It soars through the air, slicing the wind.
Like a fired missile, the ball is hit.
The runner treks to first, then to second,
But sighs as the ball lands in the fielder’s mitt.
It’s been twenty long years since the Mudville team
Made it to the finals, and many have heard the story.
Yes, twenty long years since Casey swung and missed.
Now the team’s there again and on it, Casey’s son Corey.
Casey, now in the stands, thinks of times past,
Of a different time but still the same place.
When he let down the fans as the ump called ‘Strike Three’,
Leaving both Flynn and Jimmy Blake on base.
But times now have changed and he has raised his son Corey,
To be a better ball player than he ever was.
Teaching him patience and teaching him baseball,
“Corey,” he said “You’ll be great for yourself and for us.”
And so it was all season long the team battled,
Up and down, in first place then in second.
And all season long there was one that was special,
It was Corey’s bat that all the fans beckoned.
The first inning went quick as both teams went in order,
And the fans thought this may be a pitcher’s dual.
But after the top of the second, the score was two to nothing
And the home faithful hoped their team had more fuel.
With Corey batting cleanup, he led off the second,
And slammed one passed third base, fair and to the corner.
Corey ran to first then to second and noticed the fielder fumbling,
So he sprinted to third and slid under the tag of Keith Horner.
They scored one run in the second and one more in the fourth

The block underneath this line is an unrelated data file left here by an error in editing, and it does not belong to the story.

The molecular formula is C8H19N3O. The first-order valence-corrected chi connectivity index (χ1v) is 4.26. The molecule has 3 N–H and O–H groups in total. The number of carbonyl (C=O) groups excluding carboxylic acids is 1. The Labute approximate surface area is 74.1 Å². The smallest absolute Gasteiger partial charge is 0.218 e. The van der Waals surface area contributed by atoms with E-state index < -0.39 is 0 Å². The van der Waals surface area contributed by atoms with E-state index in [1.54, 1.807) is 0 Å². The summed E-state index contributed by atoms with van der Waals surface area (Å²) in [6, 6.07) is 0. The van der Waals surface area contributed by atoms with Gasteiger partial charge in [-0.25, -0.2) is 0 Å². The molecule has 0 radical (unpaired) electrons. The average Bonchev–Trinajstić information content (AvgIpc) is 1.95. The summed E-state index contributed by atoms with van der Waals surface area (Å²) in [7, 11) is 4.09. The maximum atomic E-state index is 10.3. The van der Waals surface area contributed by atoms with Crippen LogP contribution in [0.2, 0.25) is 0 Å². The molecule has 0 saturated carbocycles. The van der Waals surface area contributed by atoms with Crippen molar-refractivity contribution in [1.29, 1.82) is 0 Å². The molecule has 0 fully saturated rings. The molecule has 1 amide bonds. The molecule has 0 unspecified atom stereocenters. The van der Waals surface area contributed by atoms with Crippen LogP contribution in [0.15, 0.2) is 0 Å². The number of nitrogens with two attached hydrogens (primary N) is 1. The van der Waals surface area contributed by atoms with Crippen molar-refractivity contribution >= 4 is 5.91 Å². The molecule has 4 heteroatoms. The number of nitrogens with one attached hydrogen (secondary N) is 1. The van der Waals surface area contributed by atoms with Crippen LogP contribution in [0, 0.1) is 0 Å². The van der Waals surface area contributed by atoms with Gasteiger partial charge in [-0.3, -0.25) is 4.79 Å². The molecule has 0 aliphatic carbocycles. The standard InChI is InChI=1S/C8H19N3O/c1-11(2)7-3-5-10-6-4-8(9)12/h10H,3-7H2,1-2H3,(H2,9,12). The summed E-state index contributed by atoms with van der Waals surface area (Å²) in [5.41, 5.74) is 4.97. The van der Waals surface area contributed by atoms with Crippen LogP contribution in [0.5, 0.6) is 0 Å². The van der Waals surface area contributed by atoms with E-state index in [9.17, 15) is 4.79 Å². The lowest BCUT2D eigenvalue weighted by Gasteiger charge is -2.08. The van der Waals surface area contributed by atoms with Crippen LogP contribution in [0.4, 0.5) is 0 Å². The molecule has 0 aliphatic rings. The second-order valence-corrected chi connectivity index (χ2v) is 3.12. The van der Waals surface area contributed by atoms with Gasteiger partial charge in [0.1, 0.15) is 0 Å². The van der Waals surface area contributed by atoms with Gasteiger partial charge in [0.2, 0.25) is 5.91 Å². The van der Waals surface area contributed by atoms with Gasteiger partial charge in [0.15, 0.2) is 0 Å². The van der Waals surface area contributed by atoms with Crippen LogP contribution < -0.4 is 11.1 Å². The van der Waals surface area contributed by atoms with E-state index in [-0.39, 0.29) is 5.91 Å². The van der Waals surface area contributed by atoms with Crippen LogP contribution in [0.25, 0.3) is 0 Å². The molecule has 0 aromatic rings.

But their opposition in the fifth scored two more.
Despite Corey’s single in the fourth and double in the seventh,
In the bottom of the ninth, Mudville stood behind two to four.
Now the top of the lineup was due up next,
But they were hitless, Hennessey, Jones, and Billings.
One would have to get on for Corey to get up,
And hopefully send this game, at least to extra innings.
Hennessey struck out and Jones did the same,
But then Billings hit a seeing-eye single up the middle.
All the fans stood up including Casey and cheered,
As Corey lowered his head and shot out a spittle.
Corey was strong and led the league in home runs,
The fans knew a tie could be had with one swing.
And not only that, the cycle could be had,
If he homered and extra innings to this one he’d bring.
Corey gripped the bat tight and sneered at the mound,
As the first pitch went by, low and away.
He stepped back and stretched out
As the umpire said ‘Ball one’ in an obvious way.
The next pitch was high and Corey stood firm
As ‘Ball two’ called out the umpire.
Then Billings stole second as the next pitch hit the dirt
A three and ‘oh’ count, now set Corey’s heart on fire.
The ball sped over the plate freezing Corey where he stood
And the ump called ‘Strike one’ as the pitch sliced the corner.
With the count three and one, Corey looked down at first,
And then way back off third he noticed Keith Horner.
Tense but determined, his hand tightly gripped the bat
As droplets of sweat formed on his head.
Ignoring Billings on second, the pitcher wound up
And threw a fast ball, as to third Billings fled.
Just as the ball left the mound, Corey changed his stance
And truly pulled an unexpected stunt.
In a fraction of a second and with a focused look
The huge sturdy Corey squared to bunt.
The ball hit the bat and rolled down the third base line
To the amazement of the catcher and Horner.
Keith quickly ran all the way forward bear-handing the ball
And then threw it wildly, all the way to the right field corner.
Billings scored easily as Corey rounded first
And toward second with a heart full of glee.
He looked up at the coach who was flagging him forward
As the score now stood four to three.
The coach kept on waving and Corey rounded third
Toward home plate, as the fans watched in fear.
The ball reached the plate first and Corey gave his best slide,
And the cloud of dust took a while to clear.
There’s a place somewhere, where smiles abound
And where words of joy and delight are shout.
But just as twenty years prior, there will be no joy this day in Mudville
As mighty Corey has been called OUT!
By Kenny Lancisi